Being in my mid-20s, I never had the chance to see the great hockey players of the 70s and 80s in person. However, I have seen quite a few movies and clips from the internet, the NHL network, and ESPN classic to get a relative idea of the style of hockey played in the past. The good, old-fashioned hockey style featured enforcers shadowing the talented players, making sure the other team’s goons did not injure them. From watching hockey these days, I have noticed that this tactic is rarely used. The primary strategy is for the top players are on the first line together, and the enforcers tend used more as energy players on the fourth line. This made me wonder if the enforcers are scoring fewer points than the enforcers in the past, for one reason or another. To find the answer, I decided to do some research.
I looked up the ten players who had the highest Penalty in Minutes (PIM) in each year, from the 1970-1971 season to the 2011-2012 season (courtesy of hockeydb.com). I then checked the points for each player in that season, and then calculated the ratio of PIM to Points. I then calculated the average of each decade.
We see from the 1970s right up to the 2000s that there was a steady rise in the PIM to points ratio. This means that for every point an enforcer scored, he spent more and more time in the box. Enforcers were scoring twice as many points in the 70s and 80s than in the last 20 years. However, the amount of PIM has only dropped in the last 10 years.
To put it in perspective, enforcers in the 1970s would be in an average of two fights for every point. In the 1990s, they would be in five fights for every point. In the 2000s, it would drop to just over four fights for every point. Zenon Konopka had the highest PIM/pts ratio last year with 38.60. That’s almost 8 fights for every one point (keep in mind that not all these penalty minutes are from fights; it is simply an analogy to compare the amount of penalties taken compared to the offensive production of these players).
The results show that there has been a transition in the type of enforcers used in the NHL. The statistics show that players are scoring fewer points than in the past. We are seeing that enforcers are becoming less productive offensively, and are being used more as energy players. Over the years, the offensive production of enforcers has dropped significantly, while the amount of penalty minutes has only dropped slightly, and only in the last 12 years.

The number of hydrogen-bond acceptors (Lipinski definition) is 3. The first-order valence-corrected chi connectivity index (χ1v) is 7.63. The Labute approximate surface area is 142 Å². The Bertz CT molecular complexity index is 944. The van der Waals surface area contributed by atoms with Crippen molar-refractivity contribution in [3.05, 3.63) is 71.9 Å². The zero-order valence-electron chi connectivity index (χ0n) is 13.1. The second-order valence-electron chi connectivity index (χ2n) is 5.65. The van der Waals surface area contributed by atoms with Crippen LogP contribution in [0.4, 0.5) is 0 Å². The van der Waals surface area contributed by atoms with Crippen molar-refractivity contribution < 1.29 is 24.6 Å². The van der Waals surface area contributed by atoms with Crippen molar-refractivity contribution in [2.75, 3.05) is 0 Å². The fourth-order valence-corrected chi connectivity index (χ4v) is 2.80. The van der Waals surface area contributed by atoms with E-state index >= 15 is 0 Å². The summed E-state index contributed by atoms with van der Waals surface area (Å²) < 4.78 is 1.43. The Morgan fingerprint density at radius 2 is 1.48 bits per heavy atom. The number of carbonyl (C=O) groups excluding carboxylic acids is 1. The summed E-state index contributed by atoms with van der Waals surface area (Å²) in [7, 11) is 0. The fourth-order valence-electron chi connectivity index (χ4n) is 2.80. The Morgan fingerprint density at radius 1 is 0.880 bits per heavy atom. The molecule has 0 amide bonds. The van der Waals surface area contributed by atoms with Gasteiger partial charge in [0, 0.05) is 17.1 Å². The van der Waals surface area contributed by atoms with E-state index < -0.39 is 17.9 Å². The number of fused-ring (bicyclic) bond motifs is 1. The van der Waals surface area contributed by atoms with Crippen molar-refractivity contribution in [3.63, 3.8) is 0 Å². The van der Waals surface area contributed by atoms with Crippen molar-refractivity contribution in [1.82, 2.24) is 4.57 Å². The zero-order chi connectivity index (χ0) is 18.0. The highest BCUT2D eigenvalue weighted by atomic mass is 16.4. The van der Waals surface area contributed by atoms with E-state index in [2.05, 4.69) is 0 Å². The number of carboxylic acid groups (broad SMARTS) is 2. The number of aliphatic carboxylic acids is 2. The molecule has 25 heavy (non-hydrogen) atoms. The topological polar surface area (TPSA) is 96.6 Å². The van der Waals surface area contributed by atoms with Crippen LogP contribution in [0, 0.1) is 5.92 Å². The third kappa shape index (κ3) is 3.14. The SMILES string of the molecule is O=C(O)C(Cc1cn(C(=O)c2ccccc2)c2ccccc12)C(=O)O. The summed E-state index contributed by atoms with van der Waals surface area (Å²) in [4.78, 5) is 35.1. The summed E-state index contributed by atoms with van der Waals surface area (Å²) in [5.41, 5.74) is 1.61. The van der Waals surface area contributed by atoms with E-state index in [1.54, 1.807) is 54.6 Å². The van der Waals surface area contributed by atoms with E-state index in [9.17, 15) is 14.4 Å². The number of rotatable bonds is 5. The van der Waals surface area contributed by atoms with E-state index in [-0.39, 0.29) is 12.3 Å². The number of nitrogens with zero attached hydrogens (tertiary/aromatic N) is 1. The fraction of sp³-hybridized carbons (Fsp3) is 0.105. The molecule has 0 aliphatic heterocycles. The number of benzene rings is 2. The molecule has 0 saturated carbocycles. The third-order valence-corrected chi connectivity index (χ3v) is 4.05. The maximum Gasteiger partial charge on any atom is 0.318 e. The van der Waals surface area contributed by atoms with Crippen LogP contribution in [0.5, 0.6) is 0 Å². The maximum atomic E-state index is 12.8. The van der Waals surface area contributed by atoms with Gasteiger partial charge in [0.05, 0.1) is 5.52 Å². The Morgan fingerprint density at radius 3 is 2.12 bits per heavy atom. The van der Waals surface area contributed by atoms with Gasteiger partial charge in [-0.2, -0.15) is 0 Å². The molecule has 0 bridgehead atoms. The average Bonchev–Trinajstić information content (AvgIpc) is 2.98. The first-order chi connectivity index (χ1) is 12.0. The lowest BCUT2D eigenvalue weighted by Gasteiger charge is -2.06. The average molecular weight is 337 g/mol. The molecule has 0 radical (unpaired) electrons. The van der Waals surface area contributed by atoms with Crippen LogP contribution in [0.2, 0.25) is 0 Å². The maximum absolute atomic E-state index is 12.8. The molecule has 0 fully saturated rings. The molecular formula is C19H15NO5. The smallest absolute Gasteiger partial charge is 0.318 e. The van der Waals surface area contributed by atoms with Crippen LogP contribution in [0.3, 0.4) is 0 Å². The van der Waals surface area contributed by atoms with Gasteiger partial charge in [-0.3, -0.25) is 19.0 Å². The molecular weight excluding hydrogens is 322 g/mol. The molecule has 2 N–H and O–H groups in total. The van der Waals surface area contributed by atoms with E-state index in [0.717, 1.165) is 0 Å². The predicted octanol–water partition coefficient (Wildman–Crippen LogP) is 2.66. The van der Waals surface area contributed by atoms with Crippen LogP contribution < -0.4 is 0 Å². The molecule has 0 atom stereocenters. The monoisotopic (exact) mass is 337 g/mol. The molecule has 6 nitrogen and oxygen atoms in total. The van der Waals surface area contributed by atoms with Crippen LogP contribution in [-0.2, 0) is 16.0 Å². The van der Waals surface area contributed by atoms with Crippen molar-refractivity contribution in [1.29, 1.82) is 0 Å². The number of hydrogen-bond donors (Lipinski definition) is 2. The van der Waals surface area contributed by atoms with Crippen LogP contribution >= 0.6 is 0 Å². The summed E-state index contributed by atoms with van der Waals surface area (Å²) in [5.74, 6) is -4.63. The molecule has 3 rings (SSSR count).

What kind of picture does this paint, concerning the current NHL? The statistics suggest that tough guys are scoring fewer and fewer goals, while at the same time taking fewer penalties. The last decade had the lowest average penalty minutes in the last 40 years. Even though they are taking fewer penalties, they are also producing less offensively for their team. There are of course exceptions, such as Chris Neil and David Clarkson. These two are energy players who still manage to produce offense for their team. There is the complete other side of the scale. There are players like Cam Janssen, who in the 2009-2010 season had 190 penalty minutes and not a single point. Players such as Trevor Gillies, Georges Laraque, and Paul Bissonnette are not big offensive contributors. They are still important to their team by being energy players, used to swing momentum in their team’s favour, back up their teammates, and send a message to the opposition.
We may be seeing the start of a greater use of agitators; players not necessarily there to just fight, or to shadow star players as in the past. These “hybrid-enforcers” have their own role, which is to bring energy, grit, and when the time comes, to fight for their team. Coaches love players that can produce offensively while simultaneously protect their teammates and bring energy. I am suggesting that in the next few years, we will see a rise in points from high penalty minute players. We will start seeing more and more players who can fight and score at the same time, bringing points up and keeping PIM around the same number. In my opinion, tough guys who cannot keep up with the speed of the game will be replaced with more talented players who can still fight, players like Chris Neil, David Clarkson, Milan Lucic and Steve Downie (prime examples of “functioning” agitators). The problem is, that these players are extremely rare. Players who can score and fight are very hard to come by, and most teams would love to get their hands on one. Will teams start drafting bigger, more talented players instead of pure tough guys? The next decade of hockey will be very interesting to watch.
On Thursday, I will be sharing with you my discussion on these statistics with one of the best tough guys of his time, Chris ‘Knuckles’ Nilan. I had a phone interview with Chris this week, and he shared some invaluable input as to what has changed in the last 40 years. Drop by next Thursday for his take on the issue.